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Differences in serotonergic neurotransmission between rats displaying high or low anxiety/depression-like behaviour: effects of chronic paroxetine treatment


Keck, M E; Sartori, S B; Welt, T; Müller, M B; Ohl, F; Holsboer, F; Landgraf, R; Singewald, N (2005). Differences in serotonergic neurotransmission between rats displaying high or low anxiety/depression-like behaviour: effects of chronic paroxetine treatment. Journal of Neurochemistry, 92(5):1170-1179.

Abstract

Disturbances in serotonergic neurotransmission have been suggested to be closely interlinked with hyperactivity of the hypothalamic-pituitary-adrenocortical (HPA) system, and are likely to be involved in the pathophysiology of anxiety disorders and major depression. We therefore investigated markers of serotonergic transmission and their modulation by chronic paroxetine in rats selectively bred for high (HAB) or low (LAB) anxiety-related behaviour, both under basal conditions and in response to emotional stress. Hippocampal serotonin 1 A (5-HT1A) receptor mRNA expression was reduced in HAB rats, whereas 5-HT concentrations in hippocampal microdialysates did not differ between HAB and LAB rats under basal conditions. In the hippocampus, overall expression of serotonin transporter binding sites was increased in HAB compared with LAB rats. Exposure to emotional stress failed to increase intrahippocampal 5-HT release in HAB rats whereas LAB rats displayed a physiological, albeit small rise. Chronic paroxetine treatment markedly increased the stress-induced rise in hippocampal 5-HT in HAB, but not LAB rats. This effect may be (at least in part) related to a greater down-regulation of hippocampal serotonin transporter binding sites by paroxetine in HABs compared with LABs, while 5-HT1A receptor expression remained unaffected in this brain area. The findings indicate reduced hippocampal serotonergic transmission in HAB rats as compared with LAB rats, which is evident both at the presynaptic (5-HT release) and the postsynaptic (5-HT1A receptor) level. Chronic paroxetine enhanced the presynaptic responsivity in HAB rats, but not LAB rats, pointing to a preferential efficacy of paroxetine in rats with enhanced anxiety/depression-related behaviour.

Abstract

Disturbances in serotonergic neurotransmission have been suggested to be closely interlinked with hyperactivity of the hypothalamic-pituitary-adrenocortical (HPA) system, and are likely to be involved in the pathophysiology of anxiety disorders and major depression. We therefore investigated markers of serotonergic transmission and their modulation by chronic paroxetine in rats selectively bred for high (HAB) or low (LAB) anxiety-related behaviour, both under basal conditions and in response to emotional stress. Hippocampal serotonin 1 A (5-HT1A) receptor mRNA expression was reduced in HAB rats, whereas 5-HT concentrations in hippocampal microdialysates did not differ between HAB and LAB rats under basal conditions. In the hippocampus, overall expression of serotonin transporter binding sites was increased in HAB compared with LAB rats. Exposure to emotional stress failed to increase intrahippocampal 5-HT release in HAB rats whereas LAB rats displayed a physiological, albeit small rise. Chronic paroxetine treatment markedly increased the stress-induced rise in hippocampal 5-HT in HAB, but not LAB rats. This effect may be (at least in part) related to a greater down-regulation of hippocampal serotonin transporter binding sites by paroxetine in HABs compared with LABs, while 5-HT1A receptor expression remained unaffected in this brain area. The findings indicate reduced hippocampal serotonergic transmission in HAB rats as compared with LAB rats, which is evident both at the presynaptic (5-HT release) and the postsynaptic (5-HT1A receptor) level. Chronic paroxetine enhanced the presynaptic responsivity in HAB rats, but not LAB rats, pointing to a preferential efficacy of paroxetine in rats with enhanced anxiety/depression-related behaviour.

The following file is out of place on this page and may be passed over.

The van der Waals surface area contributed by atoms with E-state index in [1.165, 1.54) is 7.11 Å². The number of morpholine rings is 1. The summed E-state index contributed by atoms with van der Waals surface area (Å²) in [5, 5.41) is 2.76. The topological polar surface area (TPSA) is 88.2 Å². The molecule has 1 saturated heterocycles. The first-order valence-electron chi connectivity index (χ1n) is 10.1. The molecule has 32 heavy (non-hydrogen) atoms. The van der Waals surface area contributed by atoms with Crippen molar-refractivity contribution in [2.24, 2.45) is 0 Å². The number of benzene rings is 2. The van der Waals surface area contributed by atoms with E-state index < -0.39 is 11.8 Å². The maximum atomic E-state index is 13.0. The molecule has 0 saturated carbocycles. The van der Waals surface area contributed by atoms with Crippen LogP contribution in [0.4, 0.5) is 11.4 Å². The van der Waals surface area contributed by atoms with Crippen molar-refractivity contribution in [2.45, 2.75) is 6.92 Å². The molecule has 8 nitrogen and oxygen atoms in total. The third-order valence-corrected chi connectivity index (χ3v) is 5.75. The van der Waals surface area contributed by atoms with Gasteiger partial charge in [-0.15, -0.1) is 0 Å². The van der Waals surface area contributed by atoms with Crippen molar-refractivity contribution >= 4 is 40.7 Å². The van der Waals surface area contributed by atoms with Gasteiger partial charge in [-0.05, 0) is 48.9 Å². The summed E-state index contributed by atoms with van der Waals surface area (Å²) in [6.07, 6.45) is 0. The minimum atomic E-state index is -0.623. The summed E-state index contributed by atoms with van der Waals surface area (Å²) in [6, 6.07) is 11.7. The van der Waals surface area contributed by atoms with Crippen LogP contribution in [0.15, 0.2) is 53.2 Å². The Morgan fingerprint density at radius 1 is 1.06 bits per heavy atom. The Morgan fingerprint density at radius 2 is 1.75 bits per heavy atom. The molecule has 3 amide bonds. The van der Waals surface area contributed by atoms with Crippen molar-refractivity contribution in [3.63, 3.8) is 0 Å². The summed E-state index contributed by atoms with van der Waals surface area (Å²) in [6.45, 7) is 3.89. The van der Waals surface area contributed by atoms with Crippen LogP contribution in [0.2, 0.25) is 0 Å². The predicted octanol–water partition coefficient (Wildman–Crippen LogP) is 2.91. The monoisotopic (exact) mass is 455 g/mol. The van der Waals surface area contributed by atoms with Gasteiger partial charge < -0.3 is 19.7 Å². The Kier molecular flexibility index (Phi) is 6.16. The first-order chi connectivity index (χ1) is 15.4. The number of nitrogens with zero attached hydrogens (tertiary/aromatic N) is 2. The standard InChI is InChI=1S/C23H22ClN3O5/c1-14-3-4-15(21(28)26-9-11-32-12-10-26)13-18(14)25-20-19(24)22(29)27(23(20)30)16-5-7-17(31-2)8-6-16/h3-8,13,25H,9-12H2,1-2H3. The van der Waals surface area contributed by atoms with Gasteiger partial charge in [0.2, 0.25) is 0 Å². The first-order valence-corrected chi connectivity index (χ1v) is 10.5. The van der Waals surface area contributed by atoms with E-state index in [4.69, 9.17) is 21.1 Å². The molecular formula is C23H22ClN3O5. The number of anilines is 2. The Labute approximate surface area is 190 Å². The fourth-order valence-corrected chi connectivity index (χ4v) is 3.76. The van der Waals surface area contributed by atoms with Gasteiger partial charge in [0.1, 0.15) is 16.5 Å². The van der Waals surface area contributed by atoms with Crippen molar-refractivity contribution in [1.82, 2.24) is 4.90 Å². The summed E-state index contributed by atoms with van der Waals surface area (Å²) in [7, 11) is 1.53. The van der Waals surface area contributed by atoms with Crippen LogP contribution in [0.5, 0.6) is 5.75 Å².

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Additional indexing

Item Type:Journal Article, refereed, original work
Communities & Collections:04 Faculty of Medicine > Institute for Regenerative Medicine (IREM)
Dewey Decimal Classification:610 Medicine & health
Language:English
Date:2005
Deposited On:05 Sep 2011 07:39
Last Modified:07 Dec 2017 08:55
Publisher:Wiley-Blackwell
ISSN:0022-3042
Publisher DOI:https://doi.org/10.1111/j.1471-4159.2004.02953.x
PubMed ID:15715667

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